Everything is possible in Riga, with most neighbourhood schools focused on providing a free-for-all general education and many schools, particularly those in the central parts of town offering a more specialist education in areas as diverse as maths and art. Until year 10 most students will follow a similar curriculum but in the final three years of schooling they can choose different routes of study.

Popular programmes are maths and science, and language. Some may be focused more heavily on specific subjects like physics or history. There are also vocational schools at which students can learn practical skills like auto mechanics and cooking.

Due to the difference in study programmes and overall quality of education, some schools in Riga are particularly sought-after, so sought-after, in fact, that parents have been known to queue outside these schools overnight before enrolment day and even to bribe principals to enrol their child. No joke, you may hear stories of computers being bought and classroom renovations being funded by keen parents.

These schools include:

Rīgas Franču licejs (years 1 – 12)
One of the few schools at which you can learn French. Francais is taught from year 1.

Rīgas Valda Zālīša sākumskola (years 1 – 7)
For budding science and maths whizzes. Seen as a stepping stone to getting a place at Rīgas Valsts 1.ģimnāzija in the later years.

Rīgas Valsts 1. ģimnāzija (years 7 – 12)
Touted as THE best or one of the best schools in Latvia. Students can follow the International Baccalaureate programme from year 10.

Rīgas 49. vidusskola (years 1 – 12)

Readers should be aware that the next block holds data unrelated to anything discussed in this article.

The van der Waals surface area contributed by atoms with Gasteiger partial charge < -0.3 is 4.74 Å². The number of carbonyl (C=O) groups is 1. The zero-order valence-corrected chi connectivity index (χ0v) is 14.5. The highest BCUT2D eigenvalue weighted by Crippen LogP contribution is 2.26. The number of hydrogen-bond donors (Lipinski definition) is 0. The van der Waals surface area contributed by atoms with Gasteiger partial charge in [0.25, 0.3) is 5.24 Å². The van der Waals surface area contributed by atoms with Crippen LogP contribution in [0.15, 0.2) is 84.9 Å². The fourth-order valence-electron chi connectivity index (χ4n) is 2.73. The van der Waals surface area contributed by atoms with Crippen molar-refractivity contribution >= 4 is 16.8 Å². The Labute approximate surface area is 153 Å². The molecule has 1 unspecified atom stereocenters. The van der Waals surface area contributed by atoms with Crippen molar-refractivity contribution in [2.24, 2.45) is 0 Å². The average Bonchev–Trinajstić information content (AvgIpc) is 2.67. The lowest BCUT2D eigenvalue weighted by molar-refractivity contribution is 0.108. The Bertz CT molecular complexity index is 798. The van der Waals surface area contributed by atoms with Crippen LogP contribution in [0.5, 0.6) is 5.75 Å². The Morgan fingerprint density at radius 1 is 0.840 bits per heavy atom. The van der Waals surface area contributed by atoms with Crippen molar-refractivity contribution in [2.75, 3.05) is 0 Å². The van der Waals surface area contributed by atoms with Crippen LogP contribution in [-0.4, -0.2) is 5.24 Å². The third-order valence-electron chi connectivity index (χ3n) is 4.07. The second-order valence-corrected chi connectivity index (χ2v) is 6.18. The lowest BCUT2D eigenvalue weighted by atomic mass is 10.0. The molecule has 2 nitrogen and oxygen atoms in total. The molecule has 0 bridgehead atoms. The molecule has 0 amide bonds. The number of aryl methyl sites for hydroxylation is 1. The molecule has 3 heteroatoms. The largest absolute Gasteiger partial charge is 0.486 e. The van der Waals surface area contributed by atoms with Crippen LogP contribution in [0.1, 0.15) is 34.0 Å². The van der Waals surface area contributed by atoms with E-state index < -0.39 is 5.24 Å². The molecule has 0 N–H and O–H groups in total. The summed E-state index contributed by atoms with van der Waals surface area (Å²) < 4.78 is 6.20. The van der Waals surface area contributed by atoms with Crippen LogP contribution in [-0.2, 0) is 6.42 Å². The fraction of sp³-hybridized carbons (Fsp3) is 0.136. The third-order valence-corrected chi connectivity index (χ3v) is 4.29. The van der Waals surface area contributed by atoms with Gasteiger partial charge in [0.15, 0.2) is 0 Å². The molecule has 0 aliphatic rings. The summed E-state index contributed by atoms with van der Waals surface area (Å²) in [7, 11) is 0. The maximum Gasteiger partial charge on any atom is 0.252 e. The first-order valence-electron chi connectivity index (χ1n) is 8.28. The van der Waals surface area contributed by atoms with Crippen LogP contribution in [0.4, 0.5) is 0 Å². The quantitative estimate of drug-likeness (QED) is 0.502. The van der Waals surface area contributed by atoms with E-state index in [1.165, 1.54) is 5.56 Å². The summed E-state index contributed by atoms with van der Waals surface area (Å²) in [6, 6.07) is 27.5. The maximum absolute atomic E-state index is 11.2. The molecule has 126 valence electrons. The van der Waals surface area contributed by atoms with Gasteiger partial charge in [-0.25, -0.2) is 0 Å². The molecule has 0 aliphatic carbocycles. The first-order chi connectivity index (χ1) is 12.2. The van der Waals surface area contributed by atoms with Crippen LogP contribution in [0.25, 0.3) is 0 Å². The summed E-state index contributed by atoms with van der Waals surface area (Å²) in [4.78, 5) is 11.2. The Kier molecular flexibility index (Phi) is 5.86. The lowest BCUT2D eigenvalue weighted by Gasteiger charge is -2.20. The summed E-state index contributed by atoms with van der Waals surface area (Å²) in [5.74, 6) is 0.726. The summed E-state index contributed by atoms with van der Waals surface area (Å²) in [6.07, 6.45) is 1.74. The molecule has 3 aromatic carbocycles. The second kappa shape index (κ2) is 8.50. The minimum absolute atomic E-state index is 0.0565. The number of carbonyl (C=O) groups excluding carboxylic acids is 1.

For budding science whizzes. It’s got a great reputation for chemistry teaching!

Rīgas Centra humanitārā vidusskola (years 1 – 12)
Best known for its excellent language teaching. English is taught from year 1.

Rīgas Valsts 2. ģimnāzija (years 7 – 12)
A school in the heart of Riga with a number of academic programmes to choose from.

Rīgas Hanzas vidusskola (years 1 – 12)
A school quite close to the centre of town with a number of academic programmes to choose from.

Āgenskalna Valsts ģimnāzija (years 7 – 12)
Another one for the logical thinkers, with a focus on maths and sciences.

I would encourage people to add to this list in the comments section below. You can also check out the annual Latvian school rankings for a better idea.

Riga also boasts a number of private schools. Note that these are all very small schools with much smaller class sizes. For information on these, contact Latvijas privātskolu asociācija (Latvian Private School Association).

If you’re interested in an alternative education for your child, there are a couple of schools in and around Riga which apply Waldorf methodology to their teaching. You can also consider sending your child on the school bus each day to the unique Jūrmalas Alternatīvā skola, a state-funded alternative school.

There are also schools in Riga which cater for children with special needs. Rīgas 1. speciālā internātpamatskola has a very good reputation. It’s located in the very heart of the city in a beautifully restored building.

Found this post useful? Continue with Joe’s insightful story of moving to Latvia and teaching at a local school!

You May Also Like